When your business develops according to the outlined plan, or perhaps it performs even better than predicted, metaphorically it is a “dream come true”; on the realistic side, it is the reward of your diligence, talent and ingenuity.
We all plan to succeed. It is impossible to predict whether this is or is not accurate. Most of us realize that there is risk involved with the beginning of a developing business. What most people neglect is the risk associated with success. There is the risk on the way up and the risk when you get there.
Synonymous with the word “entrepreneur, is the word risk. Synonymous with the word “money and deep pockets,’ is the word lawsuit. No matter how well planned any beginning venture is, the creator has to proceed on personal emotion, intention and intuition. The objective is to reduce the learning curve and further develop the business by selling more, becoming more efficient and growing into uncharted territories.
Somewhere during the course of this development, a good business owner will realize that he or she is at risk. If the awareness of this risk is not present in the beginning, it generally appears at a point where the owner can reflect on the conclusion that they are actually going to be successful. Until this point, many business people feel that they have had nothing to lose.
Between a slipshod attitude and denial lies a prudent answer to the dilemma. The answer is to plan properly from the beginning. If you are going to be any part of a business, you need to use it to protect your personal assets and you need to protect your personal assets from your business.
How do you do this?
- The process begins with education; your awareness is imperative and your knowledge is a key factor in assisting professionals who are constructing your structure and your asset protection plan in place.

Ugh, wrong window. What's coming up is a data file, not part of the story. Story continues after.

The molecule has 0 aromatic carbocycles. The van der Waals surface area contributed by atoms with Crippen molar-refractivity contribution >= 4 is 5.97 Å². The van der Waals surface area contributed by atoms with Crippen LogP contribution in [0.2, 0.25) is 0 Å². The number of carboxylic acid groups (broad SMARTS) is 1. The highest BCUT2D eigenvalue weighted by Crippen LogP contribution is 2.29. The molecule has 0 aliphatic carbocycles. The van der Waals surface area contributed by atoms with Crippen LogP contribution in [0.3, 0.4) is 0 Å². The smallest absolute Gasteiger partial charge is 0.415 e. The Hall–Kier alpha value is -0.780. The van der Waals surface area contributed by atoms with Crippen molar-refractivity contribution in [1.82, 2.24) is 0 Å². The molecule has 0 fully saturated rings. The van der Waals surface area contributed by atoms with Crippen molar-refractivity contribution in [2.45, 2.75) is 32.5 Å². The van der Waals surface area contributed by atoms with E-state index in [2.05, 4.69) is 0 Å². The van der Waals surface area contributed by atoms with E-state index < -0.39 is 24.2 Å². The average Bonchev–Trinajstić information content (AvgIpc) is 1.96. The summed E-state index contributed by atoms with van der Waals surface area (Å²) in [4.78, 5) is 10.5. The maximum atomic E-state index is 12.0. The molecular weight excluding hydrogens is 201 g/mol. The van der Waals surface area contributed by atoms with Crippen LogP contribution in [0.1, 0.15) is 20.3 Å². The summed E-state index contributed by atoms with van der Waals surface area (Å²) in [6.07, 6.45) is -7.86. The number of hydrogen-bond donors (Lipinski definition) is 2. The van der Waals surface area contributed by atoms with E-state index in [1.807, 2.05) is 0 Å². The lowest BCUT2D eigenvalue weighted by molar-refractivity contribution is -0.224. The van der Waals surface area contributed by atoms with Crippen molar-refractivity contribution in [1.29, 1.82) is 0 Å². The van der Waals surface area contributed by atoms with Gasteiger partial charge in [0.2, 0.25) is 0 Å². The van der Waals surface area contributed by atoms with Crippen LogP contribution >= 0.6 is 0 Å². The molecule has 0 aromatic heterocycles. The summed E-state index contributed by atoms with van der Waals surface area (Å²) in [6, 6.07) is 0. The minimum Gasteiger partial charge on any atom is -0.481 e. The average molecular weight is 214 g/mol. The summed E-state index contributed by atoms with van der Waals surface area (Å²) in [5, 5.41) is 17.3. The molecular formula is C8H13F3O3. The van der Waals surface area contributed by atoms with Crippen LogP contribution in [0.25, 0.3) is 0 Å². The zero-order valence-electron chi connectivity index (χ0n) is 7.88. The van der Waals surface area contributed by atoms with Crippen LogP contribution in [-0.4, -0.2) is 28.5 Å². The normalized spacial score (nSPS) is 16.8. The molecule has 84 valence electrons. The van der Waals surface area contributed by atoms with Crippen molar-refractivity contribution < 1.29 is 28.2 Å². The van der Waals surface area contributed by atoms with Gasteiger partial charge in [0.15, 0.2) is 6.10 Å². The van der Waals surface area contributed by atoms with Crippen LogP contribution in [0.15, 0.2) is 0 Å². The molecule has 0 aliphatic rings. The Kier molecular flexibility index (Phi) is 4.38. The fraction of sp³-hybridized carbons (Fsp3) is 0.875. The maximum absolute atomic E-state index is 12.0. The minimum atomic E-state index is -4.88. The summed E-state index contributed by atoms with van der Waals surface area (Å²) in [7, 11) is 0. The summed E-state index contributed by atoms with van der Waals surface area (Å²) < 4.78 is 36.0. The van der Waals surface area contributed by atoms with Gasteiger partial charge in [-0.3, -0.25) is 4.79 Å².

- You need to have professionally qualified advice. No one is saying that you cannot “do it yourself”; we are saying you should not do it by yourself, for yourself. The term professionally qualified advice is used because this advice is specific to a “field.” The field of law, accounting, asset protection, offshore planning, insurance and the like are different fields requiring different education and certifications.
- Plan a structure for success; in the event of unfortunate failure, the same structure will protect you.
- When it comes to your assets, EVALUATE, ANALYIZE, PLAN and PREPARE. It is like the old saying, “Pray for peace, prepare for war.”
More Tips on Business Planning
All the specifics of your business development are unique to your business. What is your mission statement? How fast can the sales or revenue develop? How fast will your clientele develop? How does your strategic plan develop?
There are no laws requiring you have a business plan. Usually your business plan is the initial plan and structure of your business that moves more toward a strategic plan and marketing plan.
Sometimes business starts with a feasibility study. Feasibility studies, sometimes required by investors, (are sometimes independently performed and other times the principles or business owners perform the study) to determine if the business plan is possible as outlined. This study leads you to the preciseness of your mission or mission statement; is it possible to accomplish what you are determined to do?
Business starts with a concept, which leads you to the specifics of development. Specifics that will need to be planned for during the course of your business development are questions like the following.
- How long will it take me to develop the service or product?
- What are the estimated costs to develop the service or product?
- Who is the target market?
- What is the best-case scenario?
- What is the worst-case scenario?
- What is the range of sales for the first year and every year after for five years?
- What is the role of every person in the company?
- How man employees (if any) will I need?
- Do I need to register a trademark, copyright or patent?
- Are there any regulatory approvals necessary?
- What licenses do you need to proceed?
- What insurance do you need?
- Who are the competitors in the business/
- How will the product or service grow to meet industry changes?
- What accounting and tax planning do you need to prepare for?
These are a few answers that you have to answer to plan your development; these are the inside questions that you must answer as the “expert” in your company. Planning the structure and liability of your venture may need the consultation of professionals.
This site will answer many of your questions, but when it comes to the integral infrastructure and operating of the company, we recommend you consult a professional who understands all of the opportunities and dangers that may affect the development of you company. It is also important to have a state-of-the-art Operating Agreement before you begin.